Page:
reconstruction and administration methods (79%). However, side effects, contraindications, and
drug-drug interactions were not adequately identified. Nurses reported facing problems mainly
related to drug administration, drug storage, and generic drugs and their therapeutic equivalence.
Nurses need to be made aware regarding handling of drugs by providing education and multiple
tools are in development to help nurses in these areas. 26
A study on The influence of nurses knowledge, attitudes and health beliefs on their safe
behaviour with cytotoxic drugs was conducted. Sixty‐one nurses participated in the study, 31
hospital‐based nurses daily exposed to cytotoxic drugs for the last 5 years. A gap was found between the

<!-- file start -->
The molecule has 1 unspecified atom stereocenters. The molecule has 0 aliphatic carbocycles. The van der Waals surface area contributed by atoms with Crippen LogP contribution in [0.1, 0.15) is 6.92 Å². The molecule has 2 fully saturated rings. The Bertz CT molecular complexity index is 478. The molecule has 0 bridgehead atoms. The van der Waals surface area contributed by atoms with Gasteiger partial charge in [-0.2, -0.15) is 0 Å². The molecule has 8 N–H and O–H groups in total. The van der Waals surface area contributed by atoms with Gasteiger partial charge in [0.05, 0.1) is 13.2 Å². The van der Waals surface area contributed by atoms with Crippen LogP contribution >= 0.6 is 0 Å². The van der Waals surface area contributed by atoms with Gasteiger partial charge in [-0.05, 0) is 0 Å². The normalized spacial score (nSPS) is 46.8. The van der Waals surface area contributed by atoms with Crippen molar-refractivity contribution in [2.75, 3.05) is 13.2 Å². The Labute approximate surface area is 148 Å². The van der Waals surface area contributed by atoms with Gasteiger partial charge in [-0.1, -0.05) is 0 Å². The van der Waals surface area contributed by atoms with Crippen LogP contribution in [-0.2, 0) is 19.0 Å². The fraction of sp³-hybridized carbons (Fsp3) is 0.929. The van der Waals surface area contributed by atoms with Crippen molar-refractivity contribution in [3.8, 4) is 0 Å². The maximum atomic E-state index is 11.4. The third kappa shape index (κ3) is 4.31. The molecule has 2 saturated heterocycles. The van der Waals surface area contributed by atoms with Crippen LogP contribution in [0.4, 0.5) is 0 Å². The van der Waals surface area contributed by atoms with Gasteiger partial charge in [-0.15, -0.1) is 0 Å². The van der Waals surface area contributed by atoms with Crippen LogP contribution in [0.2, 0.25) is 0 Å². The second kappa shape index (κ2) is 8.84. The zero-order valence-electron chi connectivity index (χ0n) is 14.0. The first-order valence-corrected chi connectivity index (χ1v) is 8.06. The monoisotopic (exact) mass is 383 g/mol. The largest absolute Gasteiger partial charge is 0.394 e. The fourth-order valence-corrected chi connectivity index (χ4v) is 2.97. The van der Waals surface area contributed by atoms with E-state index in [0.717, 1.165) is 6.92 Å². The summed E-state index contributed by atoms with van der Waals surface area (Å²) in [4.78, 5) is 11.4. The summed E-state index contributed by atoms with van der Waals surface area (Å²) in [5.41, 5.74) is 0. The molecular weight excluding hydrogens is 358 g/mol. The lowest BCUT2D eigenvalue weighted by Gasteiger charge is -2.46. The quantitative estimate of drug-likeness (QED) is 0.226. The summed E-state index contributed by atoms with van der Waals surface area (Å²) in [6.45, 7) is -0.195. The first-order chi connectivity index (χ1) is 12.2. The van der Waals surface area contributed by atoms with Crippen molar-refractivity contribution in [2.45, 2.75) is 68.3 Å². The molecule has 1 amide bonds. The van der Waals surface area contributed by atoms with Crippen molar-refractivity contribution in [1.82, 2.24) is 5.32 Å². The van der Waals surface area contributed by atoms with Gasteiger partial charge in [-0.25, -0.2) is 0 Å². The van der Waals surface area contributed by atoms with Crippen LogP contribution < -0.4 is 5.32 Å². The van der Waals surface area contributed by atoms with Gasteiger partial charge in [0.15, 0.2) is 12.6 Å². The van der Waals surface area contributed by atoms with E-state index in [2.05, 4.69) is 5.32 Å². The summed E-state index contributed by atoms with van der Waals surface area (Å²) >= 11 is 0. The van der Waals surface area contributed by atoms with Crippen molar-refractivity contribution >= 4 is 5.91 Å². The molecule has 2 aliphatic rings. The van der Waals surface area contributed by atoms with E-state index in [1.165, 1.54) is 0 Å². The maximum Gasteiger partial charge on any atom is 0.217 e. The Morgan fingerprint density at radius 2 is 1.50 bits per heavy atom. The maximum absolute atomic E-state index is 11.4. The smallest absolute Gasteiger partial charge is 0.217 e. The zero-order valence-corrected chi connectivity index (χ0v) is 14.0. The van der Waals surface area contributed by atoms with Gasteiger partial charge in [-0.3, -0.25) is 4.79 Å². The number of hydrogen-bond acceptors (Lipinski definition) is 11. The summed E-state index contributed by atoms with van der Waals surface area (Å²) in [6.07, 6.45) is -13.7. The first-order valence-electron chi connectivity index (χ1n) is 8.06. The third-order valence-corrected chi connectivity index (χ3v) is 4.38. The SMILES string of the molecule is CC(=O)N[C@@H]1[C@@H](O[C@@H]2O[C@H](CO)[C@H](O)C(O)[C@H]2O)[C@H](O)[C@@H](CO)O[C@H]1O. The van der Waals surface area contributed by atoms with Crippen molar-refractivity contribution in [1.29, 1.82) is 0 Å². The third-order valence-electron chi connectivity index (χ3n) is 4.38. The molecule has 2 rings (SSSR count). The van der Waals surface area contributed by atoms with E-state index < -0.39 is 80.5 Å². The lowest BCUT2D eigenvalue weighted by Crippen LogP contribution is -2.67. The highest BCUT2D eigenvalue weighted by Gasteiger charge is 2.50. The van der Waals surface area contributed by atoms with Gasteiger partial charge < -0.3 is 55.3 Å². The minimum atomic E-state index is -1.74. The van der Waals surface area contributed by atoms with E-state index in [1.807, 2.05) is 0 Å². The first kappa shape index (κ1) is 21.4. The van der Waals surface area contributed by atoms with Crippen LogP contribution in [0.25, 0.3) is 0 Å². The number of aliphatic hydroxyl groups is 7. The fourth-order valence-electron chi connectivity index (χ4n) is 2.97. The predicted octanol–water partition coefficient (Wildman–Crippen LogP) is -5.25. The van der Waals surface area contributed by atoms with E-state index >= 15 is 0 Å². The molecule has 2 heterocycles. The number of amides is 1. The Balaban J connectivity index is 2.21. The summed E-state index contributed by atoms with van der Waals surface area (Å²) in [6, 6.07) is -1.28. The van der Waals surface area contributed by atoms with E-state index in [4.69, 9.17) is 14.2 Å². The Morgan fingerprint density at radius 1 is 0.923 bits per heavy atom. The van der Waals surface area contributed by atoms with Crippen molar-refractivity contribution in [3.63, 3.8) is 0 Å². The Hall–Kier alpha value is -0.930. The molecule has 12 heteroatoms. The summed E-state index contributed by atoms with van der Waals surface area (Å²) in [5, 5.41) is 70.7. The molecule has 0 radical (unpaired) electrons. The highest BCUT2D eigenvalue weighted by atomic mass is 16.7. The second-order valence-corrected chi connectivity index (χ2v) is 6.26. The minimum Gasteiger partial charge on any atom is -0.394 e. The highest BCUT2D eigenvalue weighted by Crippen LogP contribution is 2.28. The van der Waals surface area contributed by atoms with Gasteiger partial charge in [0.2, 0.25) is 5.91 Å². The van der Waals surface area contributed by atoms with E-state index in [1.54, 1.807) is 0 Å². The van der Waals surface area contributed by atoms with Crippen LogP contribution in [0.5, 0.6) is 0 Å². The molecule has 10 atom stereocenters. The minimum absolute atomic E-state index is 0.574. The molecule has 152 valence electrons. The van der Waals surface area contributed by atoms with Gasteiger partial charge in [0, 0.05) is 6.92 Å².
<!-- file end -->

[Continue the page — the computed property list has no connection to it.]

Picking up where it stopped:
nurses' knowledge and their actual behaviour concerning the potential risks of cytotoxic drugs and their
use of protective measures (p< .005). Significant correlations were found among the components of the
extensive Health Belief Model (perceived susceptibility, barriers, benefits and self‐efficacy). The study's
findings support the need to promote primary prevention by providing a safe environment for the
employee by means of education, training with regard to safety measures, clear policy, written guidelines
and their enforcement. 27
A single group pre-test post- test study on Assessment of knowledge, skill and attitude of
oncology nurses in chemotherapy administration in tertiary hospital shows that The information
regarding participants’ working experience shows that the majority 18 (51%) had more than 10
years of working experience as a general nurse, while 16 (46%) had less than 5 years of work
experience as a chemo nurse, indicating that the majority of the study participants 19 (54%) had
less work experience as chemo nurse. Results of the study showed that all participants were